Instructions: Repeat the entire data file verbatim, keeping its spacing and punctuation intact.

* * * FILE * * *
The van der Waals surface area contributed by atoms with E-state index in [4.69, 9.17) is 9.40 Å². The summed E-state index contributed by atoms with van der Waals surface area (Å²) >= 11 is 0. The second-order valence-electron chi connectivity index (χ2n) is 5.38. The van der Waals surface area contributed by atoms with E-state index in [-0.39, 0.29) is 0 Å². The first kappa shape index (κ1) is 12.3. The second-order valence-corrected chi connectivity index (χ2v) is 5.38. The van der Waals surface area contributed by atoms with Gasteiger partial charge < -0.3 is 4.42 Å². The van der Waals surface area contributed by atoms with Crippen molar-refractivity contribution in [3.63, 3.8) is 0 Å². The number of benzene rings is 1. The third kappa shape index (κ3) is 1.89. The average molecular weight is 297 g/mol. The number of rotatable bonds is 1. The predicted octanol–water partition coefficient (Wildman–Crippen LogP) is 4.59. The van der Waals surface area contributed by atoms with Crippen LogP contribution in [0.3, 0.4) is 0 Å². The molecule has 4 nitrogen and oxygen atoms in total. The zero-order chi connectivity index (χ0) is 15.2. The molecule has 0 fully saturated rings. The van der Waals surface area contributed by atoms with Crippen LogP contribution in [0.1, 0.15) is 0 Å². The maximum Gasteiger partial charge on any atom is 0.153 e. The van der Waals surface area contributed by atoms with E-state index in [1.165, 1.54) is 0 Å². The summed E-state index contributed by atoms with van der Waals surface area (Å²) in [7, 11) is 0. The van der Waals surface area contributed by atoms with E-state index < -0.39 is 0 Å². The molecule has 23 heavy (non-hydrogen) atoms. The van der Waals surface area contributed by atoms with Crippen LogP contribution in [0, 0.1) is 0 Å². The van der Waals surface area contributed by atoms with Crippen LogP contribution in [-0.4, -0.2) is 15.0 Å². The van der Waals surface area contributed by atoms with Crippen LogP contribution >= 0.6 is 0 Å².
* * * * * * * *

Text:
The van der Waals surface area contributed by atoms with E-state index in [4.69, 9.17) is 9.40 Å². The summed E-state index contributed by atoms with van der Waals surface area (Å²) >= 11 is 0. The second-order valence-electron chi connectivity index (χ2n) is 5.38. The van der Waals surface area contributed by atoms with E-state index in [-0.39, 0.29) is 0 Å². The first kappa shape index (κ1) is 12.3. The second-order valence-corrected chi connectivity index (χ2v) is 5.38. The van der Waals surface area contributed by atoms with Gasteiger partial charge < -0.3 is 4.42 Å². The van der Waals surface area contributed by atoms with Crippen molar-refractivity contribution in [3.63, 3.8) is 0 Å². The number of benzene rings is 1. The third kappa shape index (κ3) is 1.89. The average molecular weight is 297 g/mol. The number of rotatable bonds is 1. The predicted octanol–water partition coefficient (Wildman–Crippen LogP) is 4.59. The van der Waals surface area contributed by atoms with Crippen LogP contribution in [0.3, 0.4) is 0 Å². The molecule has 4 nitrogen and oxygen atoms in total. The zero-order chi connectivity index (χ0) is 15.2. The molecule has 0 fully saturated rings. The van der Waals surface area contributed by atoms with Crippen LogP contribution in [0.1, 0.15) is 0 Å². The maximum Gasteiger partial charge on any atom is 0.153 e. The van der Waals surface area contributed by atoms with E-state index in [1.165, 1.54) is 0 Å². The summed E-state index contributed by atoms with van der Waals surface area (Å²) in [7, 11) is 0. The van der Waals surface area contributed by atoms with E-state index < -0.39 is 0 Å². The molecule has 23 heavy (non-hydrogen) atoms. The van der Waals surface area contributed by atoms with Crippen LogP contribution in [0, 0.1) is 0 Å². The van der Waals surface area contributed by atoms with Crippen LogP contribution in [-0.4, -0.2) is 15.0 Å². The van der Waals surface area contributed by atoms with Crippen LogP contribution >= 0.6 is 0 Å².